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Tabirta v. Cummings

Court of Appeals of Illinois, First District, Second Division

March 26, 2019

SERGIU TABIRTA, Plaintiff-Respondent-Appellee,
v.
JAMES J. CUMMINGS and GLISTER MARY LEE CORPORATION, Defendants-Petitioners-Appellants.

          Appeal from the Circuit Court of Cook County, No. 16-L-12605; the Hon. John H. Ehrlich, Judge, presiding.

          Jason D. Guerra, Ted L. Perryman, and Steven A. Ahillen, of St. Louis, Missouri, for appellants.

          Gregory A. Patricoski and Mark G. Patricoski, of Patricoski Law Offices, of Wheaton, for appellee.

          Panel JUSTICE PUCINSKI delivered the judgment of the court, with opinion. Justices Mason and Hyman concurred in the judgment and opinion.

          OPINION

          PUCINSKI, JUSTICE

         ¶ 1 Plaintiff Sergiu Tabirta filed a negligence action in Cook County, Illinois, against James Cummings and Glister Mary Lee Corporation (GML) after sustaining injuries in a vehicle accident that occurred in Ohio. Defendants, in turn, challenged Tabirta's chosen venue because the accident did not occur in Cook County and neither defendant admitted to being a "resident" of the county as required by the Illinois venue statute. The circuit court denied defendants' motions to change venue, and defendants have appealed the court's ruling. For the reasons explained herein, we affirm the judgment of the circuit court.

         ¶ 2 I. BACKGROUND

         ¶ 3 On December 13, 2016, at approximately 2:20 p.m., a tractor trailer driven by Cummings collided with the commercial truck that plaintiff[1] was driving near mile post 168 on Interstate Road 71, a public highway located in Delaware County, Ohio. At the time of the accident, the tractor trailer that Cummings was operating was owned by GML, a Missouri corporation that manufactures, sells, and delivers private-label nonperishable food items and has its principal place of business located in Randolph County, Illinois. Tabirta suffered multiple serious injuries as a result of the accident, including the amputation of both of his legs.

         ¶ 4 Following the accident, Tabirta brought suit against Cummings and GML. Tabirta alleged in pertinent part that Cummings was negligent in the manner in which he operated the tractor trailer. Tabirta further alleged that Cummings was an agent of GML at the time of the accident, and thus he sought to hold the company accountable pursuant to an agency theory of liability. Tabirta, a resident of Cook County, Illinois, filed his suit in Cook County. He mistakenly identified GML as an Illinois corporation with its principal place of business in Cook County, Illinois.

         ¶ 5 In response, GML filed a motion to dismiss Tabirta's lawsuit on the grounds that it was not initiated in a proper venue. Alternatively, GML requested that Tabirta's suit be transferred to an appropriate venue. In support of its motion, GML argued: "Defendant James Cummings does not reside in Cook County, Illinois. Defendant GML does not own or lease any property in Cook County, does not have a registered office/agent in Cook County, and does not conduct its usual and customary business in Cook County." Given that the vehicle accident that precipitated Tabirta's lawsuit did not occur in Cook County, Illinois, and that neither defendant resided in Cook County, Illinois, GML argued that the requirements of the Illinois venue statute were not satisfied.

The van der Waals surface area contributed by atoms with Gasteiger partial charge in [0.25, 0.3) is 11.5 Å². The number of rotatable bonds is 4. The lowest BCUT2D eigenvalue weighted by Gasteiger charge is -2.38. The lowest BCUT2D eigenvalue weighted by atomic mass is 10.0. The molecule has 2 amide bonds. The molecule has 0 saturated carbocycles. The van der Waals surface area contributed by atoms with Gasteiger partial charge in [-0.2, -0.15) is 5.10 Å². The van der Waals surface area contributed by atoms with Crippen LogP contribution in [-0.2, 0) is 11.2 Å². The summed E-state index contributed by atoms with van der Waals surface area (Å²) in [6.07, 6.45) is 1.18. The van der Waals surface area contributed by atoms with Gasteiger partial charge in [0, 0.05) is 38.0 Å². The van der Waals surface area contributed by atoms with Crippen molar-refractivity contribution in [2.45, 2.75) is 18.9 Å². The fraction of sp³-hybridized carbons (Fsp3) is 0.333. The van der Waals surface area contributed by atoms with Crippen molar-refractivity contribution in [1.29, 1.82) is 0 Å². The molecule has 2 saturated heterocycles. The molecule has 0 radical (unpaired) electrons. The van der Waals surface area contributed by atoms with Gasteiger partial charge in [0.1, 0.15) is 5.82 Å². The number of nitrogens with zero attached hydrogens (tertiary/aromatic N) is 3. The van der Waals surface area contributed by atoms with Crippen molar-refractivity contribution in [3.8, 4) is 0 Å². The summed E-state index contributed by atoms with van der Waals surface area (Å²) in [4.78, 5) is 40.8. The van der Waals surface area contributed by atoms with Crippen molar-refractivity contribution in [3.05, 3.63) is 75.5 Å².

¶ 6 In support of its motion, GML attached an affidavit completed by Michael Heffernan, the company's transportation safety and risk manager. In his affidavit, Heffernan averred that GML is a Missouri corporation with its registered agent and principal place of business located at "1037 State Street, Chester, Illinois, 62233, County of Randolph." Heffernan further averred that GML does not own or lease any real property or office space in Cook County and does not have an authorized agent in Cook County. Heffernan also stated that GML "does not conduct its usual and customary business within Cook County, Illinois," and expressly denied that GML designs, manufactures, advertises, or finances its products from within Cook County. Finally, Heffernan averred that GML's "annual sales in Cook County, Illinois, in 2016 constituted 0.19% *** of its overall national annual sales" and that GML's annual sales in Cook County "did not exceed 0.47% of its overall national sales" during any of the five years preceding the accident.

         ¶ 7 Cummings also filed a motion to dismiss Tabirta's lawsuit or, alternatively, to transfer to the suit to another venue. He expressly adopted, realleged, and incorporated the substance of GML's motion in his own filing.

         ¶ 8 After defendants filed their motions challenging Tabirta's chosen venue, the parties engaged in limited discovery with respect to that issue. During the course of that discovery, GML submitted answers to plaintiff's interrogatory requests, and several of its employees were deposed.

         ¶ 9 In its answers, GML admitted that it had conducted business in Cook County since 1968 but denied that it was "doing business" in the county within the meaning of the Illinois venue statute. Specifically, GML admitted that it purchased materials and supplies from vendors located in Cook County and that it sold some products to customers located in Cook County. In addition, GML acknowledged that delivery vehicles that it owned traveled on roads in Cook County. GML, however, denied advertising in Cook County. GML's total national and international ...


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